The one thing I feel most proud of as I’ve (hopefully) matured over the years, is how I handle situations like that. I may have always had a relatively calm demeanor, but I was definitely much more of a hot-head around the time when I finished medical school. Not confrontational, but definitely more somebody who could get into needless conflict over things like this. For anybody not working in the high-paced and frequently emotionally charged healthcare arena, you may not realize that run-ins, disagreements and personality clashes are part and parcel of the job (frequently between physicians too). They happen every day, everywhere. I remember after one negative interaction I had with a colleague many years ago, I was talking to another group member, and was given some great advice. She said: “You know what Suneel, always remember the saying: Great Minds, Don’t Mind”. That saying, Great Minds, Don’t Mind, has always stuck with me. It’s so very true, in all aspects of our lives, and something I strive for every day. The very best of us don’t take offense, become hyperreactive, or needlessly be petty and escalate situations, when we could easily interpret something as a personal insult. Especially when we are all doing our best for our patients at the frontlines of healthcare.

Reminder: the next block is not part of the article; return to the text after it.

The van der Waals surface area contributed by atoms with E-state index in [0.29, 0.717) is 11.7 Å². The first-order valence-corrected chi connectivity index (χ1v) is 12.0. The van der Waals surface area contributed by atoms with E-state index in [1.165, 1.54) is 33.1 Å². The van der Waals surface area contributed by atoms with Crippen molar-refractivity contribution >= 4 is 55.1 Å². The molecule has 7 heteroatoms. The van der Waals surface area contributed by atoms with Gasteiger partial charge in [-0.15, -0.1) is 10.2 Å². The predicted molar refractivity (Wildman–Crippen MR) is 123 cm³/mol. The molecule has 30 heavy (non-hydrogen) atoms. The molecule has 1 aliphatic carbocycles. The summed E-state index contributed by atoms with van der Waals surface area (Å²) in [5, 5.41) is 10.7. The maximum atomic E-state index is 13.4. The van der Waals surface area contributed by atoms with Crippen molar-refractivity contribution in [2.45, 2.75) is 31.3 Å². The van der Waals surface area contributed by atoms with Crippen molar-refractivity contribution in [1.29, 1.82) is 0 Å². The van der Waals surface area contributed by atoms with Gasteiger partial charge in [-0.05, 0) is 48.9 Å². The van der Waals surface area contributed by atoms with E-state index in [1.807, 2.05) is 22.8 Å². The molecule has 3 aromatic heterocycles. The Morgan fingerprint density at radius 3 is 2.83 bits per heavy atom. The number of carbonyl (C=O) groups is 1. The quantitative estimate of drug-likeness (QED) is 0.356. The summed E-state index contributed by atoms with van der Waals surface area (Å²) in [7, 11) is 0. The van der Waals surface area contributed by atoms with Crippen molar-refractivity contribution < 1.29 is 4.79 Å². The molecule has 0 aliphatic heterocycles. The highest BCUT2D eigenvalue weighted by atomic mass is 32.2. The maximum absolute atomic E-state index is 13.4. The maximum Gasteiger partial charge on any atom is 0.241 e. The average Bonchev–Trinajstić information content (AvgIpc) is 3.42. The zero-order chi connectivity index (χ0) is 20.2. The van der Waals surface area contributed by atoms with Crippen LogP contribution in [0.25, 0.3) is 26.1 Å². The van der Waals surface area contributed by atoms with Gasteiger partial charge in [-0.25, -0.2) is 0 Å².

Just to reinforce what older nurses experienced when we were considered the handmaidens of the physician, I’ve included this previous post of mine: Don’t Question the Doctor,February 19, 2017, describing my good friend Lois Roelofs’ altercation with Dr. Jericho:
One afternoon while making rounds, I dashed in to see, Mr. Barnes, my last patient, in 236-1, the triple ward next to the nurses’ station. He smiled when he saw me. “I’m going out for dinner tonight. Dr. Jericho is picking me up at five.”
“Oh? I didn’t know. He didn’t tell us at the desk,” I said, scanning his Kardex card in the vertical file positioned on my left arm. “I’ll check on it.”
Back at the nurses’ station, I checked the doctor’s order sheet for Mr. Barnes. Hospital policy dictated that patients could leave hospital grounds only with written orders from their attending physician. Dr. Jericho was not the attending physician; he was a personal friend. And there was no written order.